It is a rare day when Pelosi fails to control her caucus. But the veteran speaker, viewed with awe by many members for her vote-counting abilities, adopted a high-risk strategy of trying to force a vote on the first leg of Biden’s forward-looking agenda. The infrastructure bill, which is the centerpiece of Biden’s outreach to Republicans and his call for national unity, pours tens of billions of dollars into railroads, roads, airports and bridges.
But the path forward remains deeply uncertain, and dramatic scenes like those on Thursday are only exacerbating doubts over whether Democrats can use their control of Congress and the White House to effectively wield power ahead of next year’s midterms.
A pivot point for the left
Thursday’s tumultuous events had the feel of a turning point in the Democratic Party. The strength of progressive members of the House, working in alliance with Vermont Sen. Bernie Sanders — the man behind the $3.5 trillion plan as Senate Budget Committee chairman — was the culmination of years of building power.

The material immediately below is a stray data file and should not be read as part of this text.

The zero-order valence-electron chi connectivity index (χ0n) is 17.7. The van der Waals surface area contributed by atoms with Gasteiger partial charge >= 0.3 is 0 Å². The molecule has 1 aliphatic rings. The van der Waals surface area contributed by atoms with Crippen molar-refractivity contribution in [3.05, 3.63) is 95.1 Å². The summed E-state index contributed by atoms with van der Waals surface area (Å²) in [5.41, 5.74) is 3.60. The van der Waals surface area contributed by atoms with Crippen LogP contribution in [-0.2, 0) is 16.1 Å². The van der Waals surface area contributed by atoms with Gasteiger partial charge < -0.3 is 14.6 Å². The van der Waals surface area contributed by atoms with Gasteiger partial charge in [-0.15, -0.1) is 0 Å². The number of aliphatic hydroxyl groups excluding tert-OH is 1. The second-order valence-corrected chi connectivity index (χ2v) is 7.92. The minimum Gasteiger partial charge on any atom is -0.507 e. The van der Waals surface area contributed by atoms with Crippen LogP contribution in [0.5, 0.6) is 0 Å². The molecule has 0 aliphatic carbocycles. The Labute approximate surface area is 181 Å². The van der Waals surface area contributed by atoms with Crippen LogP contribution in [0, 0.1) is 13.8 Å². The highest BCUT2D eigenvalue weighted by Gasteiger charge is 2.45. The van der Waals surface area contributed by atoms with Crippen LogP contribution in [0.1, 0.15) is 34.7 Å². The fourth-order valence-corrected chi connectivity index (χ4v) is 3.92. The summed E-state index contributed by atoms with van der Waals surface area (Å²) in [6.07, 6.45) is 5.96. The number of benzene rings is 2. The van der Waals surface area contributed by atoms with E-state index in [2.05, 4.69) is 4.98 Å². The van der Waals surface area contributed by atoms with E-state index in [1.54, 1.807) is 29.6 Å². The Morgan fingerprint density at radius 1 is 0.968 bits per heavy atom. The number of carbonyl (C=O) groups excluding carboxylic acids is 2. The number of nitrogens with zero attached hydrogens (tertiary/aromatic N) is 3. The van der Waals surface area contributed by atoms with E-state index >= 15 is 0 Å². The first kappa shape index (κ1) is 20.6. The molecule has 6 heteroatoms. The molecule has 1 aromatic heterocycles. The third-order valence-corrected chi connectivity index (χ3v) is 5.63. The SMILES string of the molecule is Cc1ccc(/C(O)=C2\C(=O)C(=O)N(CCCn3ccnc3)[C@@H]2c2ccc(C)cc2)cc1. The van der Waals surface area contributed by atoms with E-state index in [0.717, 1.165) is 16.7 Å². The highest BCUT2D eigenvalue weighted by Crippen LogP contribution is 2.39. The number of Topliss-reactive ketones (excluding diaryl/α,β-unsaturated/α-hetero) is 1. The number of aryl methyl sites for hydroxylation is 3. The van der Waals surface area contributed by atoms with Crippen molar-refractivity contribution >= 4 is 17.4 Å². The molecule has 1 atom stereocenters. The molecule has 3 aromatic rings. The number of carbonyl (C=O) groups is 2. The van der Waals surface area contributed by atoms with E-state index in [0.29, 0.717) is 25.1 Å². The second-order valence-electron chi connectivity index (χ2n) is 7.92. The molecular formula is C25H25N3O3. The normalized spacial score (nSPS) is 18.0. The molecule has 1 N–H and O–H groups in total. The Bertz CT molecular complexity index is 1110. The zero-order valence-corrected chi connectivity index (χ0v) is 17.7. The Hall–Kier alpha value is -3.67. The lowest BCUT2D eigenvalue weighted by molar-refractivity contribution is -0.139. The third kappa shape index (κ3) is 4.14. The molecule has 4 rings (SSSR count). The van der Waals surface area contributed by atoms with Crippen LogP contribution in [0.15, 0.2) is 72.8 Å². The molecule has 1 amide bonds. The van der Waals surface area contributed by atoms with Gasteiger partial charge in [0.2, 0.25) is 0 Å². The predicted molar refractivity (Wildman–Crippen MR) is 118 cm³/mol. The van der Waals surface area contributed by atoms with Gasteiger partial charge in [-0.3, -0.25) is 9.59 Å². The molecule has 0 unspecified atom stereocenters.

In the past, as in the effort to squeeze the Affordable Care Act into law during Barack Obama’s presidency, Pelosi has been able to lean on more progressive members of the caucus to vote for a measure that falls well short of their ideals. But the left didn’t fold on Thursday, potentially pointing to a new dynamic in the party.
Pelosi’s decision to push for a vote on the infrastructure bill, which few other members of her leadership team publicly thought could pass, is now likely to be widely questioned. Pelosi, using all her years of experience and influence, appeared to be convinced she could bend her caucus to her will. At one point, asked about the state of play of her last-minute arm twisting effort, she described it as “constant invigoration.”